Circuit Bending Audio Greeting Cards

Introduction: Circuit Bending Audio Greeting Cards

Everyone has seen, received or given one of these audio greeting cards. They play songs, quotes from movies or TV shows and some of them allow you to record your own message. They’re fun the first time. Maybe the second time too. By the third time, you’re afraid to open the card. What we’re about to do is make these things way more fun for a much longer time.

American Greetings/Carlton Cards Sound or Music Greeting Cards
22 AWG Wire (solid core just to make your life easier)
Saliva and Finger
Various Resistors (between 50KOhms and 150KOhms)
Various Potentiometers (between 50KOhms and 150KOhms)
Various Capacitors
Various Switches
Electrical Tape
Soldering Iron

Skills required:
knowledge of breadboard

Step 1: Pick a Card ....

Buy an audio greeting card

If you can pull the card open a little bit, around where the white strip/switch is, without ripping it, look for resistors. If you see some, you’re set. If not, try a different one. We recommend American Greetings or Carlton Cards, because we’ve ripped them open ourselves and those work out well.

After the card has been paid for, try and pull the card open around where the switch is until you expose the entire inside of the card. 

Step 2: Open and Test

Testing what happens

This is the only time we’d recommend touching a circuit with a wet finger. Trigger the audio by just lifting the metal tab and letting go.  While the audio is playing, wet the tip of your finger and rub around the solder points on the board. The areas that will be most responsive are around resistors and capacitors.  There’s a chance that the sound might get stuck in a faster or slower playback speed. It’s not a big deal since you’ll be playing around with it more anyways and you'll wind up putting the audio back in its original state.

Step 3: Removing the Blue Resistor

These cards are all pretty standard.  The blue resistor you see is about 200KOhms.  The plan here is to replace that blue 200KOhm resistor with a comparable variable resistor.  It can be just about anything that will vary resistance around 200KOhm.  In the video below, we're using a 100K trimpot.  Start out by desoldering the blue resistor.  Take note of the solder bridge between the two resistors because that will need to be replaced.  A solder bridge is what it sounds like.  It's solder connecting two points that wouldn't normally be connected.  Most of the time a solder bridge is a bad thing, but here the solder bridge is used to cut costs by not putting a connection trace on the board or using wire to connect the two resistors.

To desolder, grab your solder pump and hold your hot soldering iron to one contact of the blue resistor.  When the solder melts, activate your solder pump and voila...solder gone.  Do it again on the other contact.  You may have to desolder the resistor a couple times to get it free, but you'll get it.

Step 4: Testing Your Variable Resistor

Once you have the blue resistor off the board, you'll want to test out different resistors and variable resistors to see the effect.  To make testing easier, we're going to solder wire directly to the board instead of solder the components to the board initially.  

Take two pieces of wire and strip the ends.  Since there's no solder pads on the bottom of the circuit board, we need to make sure there's exposed wire above the board where the pads are.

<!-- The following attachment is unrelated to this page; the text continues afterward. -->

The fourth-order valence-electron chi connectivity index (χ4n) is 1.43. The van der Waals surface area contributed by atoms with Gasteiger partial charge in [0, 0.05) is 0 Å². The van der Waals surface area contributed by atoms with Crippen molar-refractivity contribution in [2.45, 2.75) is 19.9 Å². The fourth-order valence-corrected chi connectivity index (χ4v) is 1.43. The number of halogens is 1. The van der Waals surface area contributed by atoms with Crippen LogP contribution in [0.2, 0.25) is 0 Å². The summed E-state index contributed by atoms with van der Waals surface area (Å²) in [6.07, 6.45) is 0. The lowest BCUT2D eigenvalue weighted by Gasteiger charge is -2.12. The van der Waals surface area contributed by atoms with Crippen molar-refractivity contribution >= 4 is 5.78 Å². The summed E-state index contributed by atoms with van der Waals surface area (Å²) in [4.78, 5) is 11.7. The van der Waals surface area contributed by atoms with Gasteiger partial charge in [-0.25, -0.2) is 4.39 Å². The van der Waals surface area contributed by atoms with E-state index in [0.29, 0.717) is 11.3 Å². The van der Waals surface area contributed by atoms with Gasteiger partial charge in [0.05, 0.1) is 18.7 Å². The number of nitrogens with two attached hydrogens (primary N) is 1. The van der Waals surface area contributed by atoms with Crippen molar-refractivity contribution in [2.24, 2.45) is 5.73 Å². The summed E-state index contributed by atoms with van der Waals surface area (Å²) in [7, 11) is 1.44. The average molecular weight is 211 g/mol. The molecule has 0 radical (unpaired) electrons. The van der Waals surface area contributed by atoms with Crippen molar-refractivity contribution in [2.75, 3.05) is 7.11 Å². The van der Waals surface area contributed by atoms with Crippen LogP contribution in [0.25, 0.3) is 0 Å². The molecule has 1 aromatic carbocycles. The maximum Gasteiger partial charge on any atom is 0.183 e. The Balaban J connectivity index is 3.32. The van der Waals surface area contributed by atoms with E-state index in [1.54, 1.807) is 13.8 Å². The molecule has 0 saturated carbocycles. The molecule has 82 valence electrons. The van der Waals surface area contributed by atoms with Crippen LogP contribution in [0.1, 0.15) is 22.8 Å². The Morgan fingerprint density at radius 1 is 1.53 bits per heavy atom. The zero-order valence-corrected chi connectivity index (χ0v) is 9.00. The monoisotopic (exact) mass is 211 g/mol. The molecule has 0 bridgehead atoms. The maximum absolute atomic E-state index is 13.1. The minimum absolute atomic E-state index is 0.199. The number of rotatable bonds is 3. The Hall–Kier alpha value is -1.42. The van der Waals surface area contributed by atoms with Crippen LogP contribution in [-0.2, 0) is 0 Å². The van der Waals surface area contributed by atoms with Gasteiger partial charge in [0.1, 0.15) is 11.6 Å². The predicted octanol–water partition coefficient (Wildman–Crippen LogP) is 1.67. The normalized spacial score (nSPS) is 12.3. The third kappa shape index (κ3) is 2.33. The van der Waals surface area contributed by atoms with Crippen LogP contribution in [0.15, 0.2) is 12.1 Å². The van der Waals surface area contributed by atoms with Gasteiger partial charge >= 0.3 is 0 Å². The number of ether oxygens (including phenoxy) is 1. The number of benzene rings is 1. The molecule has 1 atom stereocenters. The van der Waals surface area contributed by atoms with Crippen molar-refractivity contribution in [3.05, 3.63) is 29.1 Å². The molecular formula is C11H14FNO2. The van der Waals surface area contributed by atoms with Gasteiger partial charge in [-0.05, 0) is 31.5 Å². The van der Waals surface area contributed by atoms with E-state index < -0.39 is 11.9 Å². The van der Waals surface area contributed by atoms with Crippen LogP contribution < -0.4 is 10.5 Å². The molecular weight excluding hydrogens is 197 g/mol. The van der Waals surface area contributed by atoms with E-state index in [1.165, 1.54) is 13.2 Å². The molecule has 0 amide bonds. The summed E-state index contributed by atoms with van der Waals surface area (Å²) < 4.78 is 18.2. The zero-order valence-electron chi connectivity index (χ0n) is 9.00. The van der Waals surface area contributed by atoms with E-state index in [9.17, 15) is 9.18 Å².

Put the wire in through the former home of the blue resistor's legs and bend the wire underneath being sure to leave a bit of exposed wire above.  
Solder each wire in place.  Once that's done, add solder to the same place where the solder bridge was as mentioned in the last step, to recreate the solder bridge.

Now that we've got two pieces of exposed wire, we can connect them to anything.  In order to make testing easy, we're going to use a breadboard.

Choose your variable resistor.  In the case below, we're using a 100K trimmer.  Place your variable resistor on the breadboard.  For potentiometers the wires should be connected to the middle and one of the outer connectors.  For trimmers, one wire should be connected to the contact on the side with only one contact and the other wire connected to either contact on the side with two contacts.  

Once everything's connected, trigger the circuit like we did earlier to test it and you should hear the speed & pitch completely change while you're turning the potentiometer or trimmer.

Step 5: Putting It Back Together

At this point, you should have figured out what kind of variable resistor you want to use.  Rather than desoldering the wire we used, we're just going to solder the variable resistor to the wire.  

Solder together your new component for pitch control.

If you'd like to hook together a different switch for this circuit, it's easy enough.  Just cut the metal tab so it's not touching the contact beneath it.  Then solder some wire to both the bottom plate and the remaining part of the tab.  Finally solder a push button to the wire and you've got yourself a sweet little sample player.  If you use a momentary push button instead of a toggle switch, then you can repeatedly start and stop the song whenever you choose.

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    3 Discussions


    6 years ago on Step 3

    I bought a bunch of these greeting card circuits for a project but ran into a problem. The ones I bought only play while the card (circuit) is open, so only a partial sound clip is played unless you hold open the card (circuit). I need to modify them to play the entire sound clip each time they are activated. Any ideas??


    7 years ago on Introduction

    nice and cool....i went to a circuit bending workshop recently in Athens,Greece was so interesting and funny too....ofcourse to bend a greeting card hasn't so many possibilities but is a start